Spousal support is not automatic upon separation

Date: 13 Nov, 2019| Author: Fred Streiman

When couples separate and there is a significant disparity between their incomes, it is a knee jerk reaction to assume that the person earning more will have to pay spousal support to the other.

This should not be the automatic default and requires a close consideration of the facts of each case.

In the decision of Demers, a relatively recent Ontario Superior Court of Justice decision by Justice Gauthier, Ms. Demers struck out on her motion for interim support. This is despite the fact that her husband of seven years income was almost triple hers – $40,000.00 versus $109,000.00. The wife took the position that she had a need for support and was suffering a financial hardship as a result of the separation. Relatively boiler plate pleadings, and one would have thought would have been self-evident upon the separation of a couple earning different incomes.

However, upon closer examination, the court examined the facts and it appeared that the wife throughout the relationship continued to be financial self-sufficient. She had alone paid for all of her expenses, had alone paid for her 17 year old child living with the parties. There was little in the way of pooling of incomes or expenses. They were responsible for their automobile expenses. The court looked not only at the provisions of the Divorce Act, but also that of the Family Law Act. The court relied on numerous earlier decisions.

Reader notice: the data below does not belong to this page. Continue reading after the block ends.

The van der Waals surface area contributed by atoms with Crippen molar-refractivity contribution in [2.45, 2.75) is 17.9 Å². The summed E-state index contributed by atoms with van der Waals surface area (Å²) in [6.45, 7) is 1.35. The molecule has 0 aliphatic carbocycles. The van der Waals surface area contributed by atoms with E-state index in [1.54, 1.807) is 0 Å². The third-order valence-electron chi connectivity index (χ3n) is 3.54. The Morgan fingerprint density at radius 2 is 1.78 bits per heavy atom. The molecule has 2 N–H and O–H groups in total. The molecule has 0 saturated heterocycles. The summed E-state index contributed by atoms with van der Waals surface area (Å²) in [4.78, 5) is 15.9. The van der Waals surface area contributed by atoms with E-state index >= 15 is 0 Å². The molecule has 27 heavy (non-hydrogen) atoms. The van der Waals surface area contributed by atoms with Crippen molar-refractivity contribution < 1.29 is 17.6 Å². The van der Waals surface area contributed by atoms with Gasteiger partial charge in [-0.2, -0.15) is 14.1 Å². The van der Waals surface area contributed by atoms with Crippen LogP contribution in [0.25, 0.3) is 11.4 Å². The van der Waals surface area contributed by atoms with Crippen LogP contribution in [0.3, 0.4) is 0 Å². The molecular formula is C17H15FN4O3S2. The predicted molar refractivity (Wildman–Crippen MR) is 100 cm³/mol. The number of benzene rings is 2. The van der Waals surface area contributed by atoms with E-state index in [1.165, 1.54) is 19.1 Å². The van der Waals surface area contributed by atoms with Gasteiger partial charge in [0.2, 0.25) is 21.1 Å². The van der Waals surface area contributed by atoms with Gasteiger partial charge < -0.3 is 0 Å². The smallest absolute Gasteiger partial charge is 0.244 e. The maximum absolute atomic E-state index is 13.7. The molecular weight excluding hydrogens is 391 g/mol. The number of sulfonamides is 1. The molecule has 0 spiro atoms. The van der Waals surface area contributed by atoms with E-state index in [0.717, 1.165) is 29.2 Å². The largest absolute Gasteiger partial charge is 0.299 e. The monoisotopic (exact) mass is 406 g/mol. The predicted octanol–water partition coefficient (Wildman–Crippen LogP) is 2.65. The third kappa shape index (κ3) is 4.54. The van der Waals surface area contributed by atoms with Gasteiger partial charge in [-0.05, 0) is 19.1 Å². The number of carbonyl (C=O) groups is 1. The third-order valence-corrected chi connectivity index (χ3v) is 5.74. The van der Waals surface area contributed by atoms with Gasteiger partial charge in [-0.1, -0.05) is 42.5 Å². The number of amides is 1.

The court came to the conclusion that save and except for the pooling of funds for a specific household expense, each party was responsible for his or her own needs, including personal care costs, loan payments and debts. The wife’s children’s needs were entirely borne by the wife without contribution from the husband. There is no evidence that either party contributed a disproportionate share of the cost of the household. There was no evidence that either party subordinated his or her career for the benefit of the other. There was also no evidence of economic merger for joint goals or projects save except for a cottage renovation. Also there was no evidence that either party suffered a disadvantage as a result of the relationship.

The court in the end advised that the wife was not likely to succeed at Trial and as such refused an Order for temporary spousal support.

While the author has some difficulty with this conclusion after a seven year marriage, this is clear evidence that the granting of spousal support is not an automatic right and needs careful attention to detail.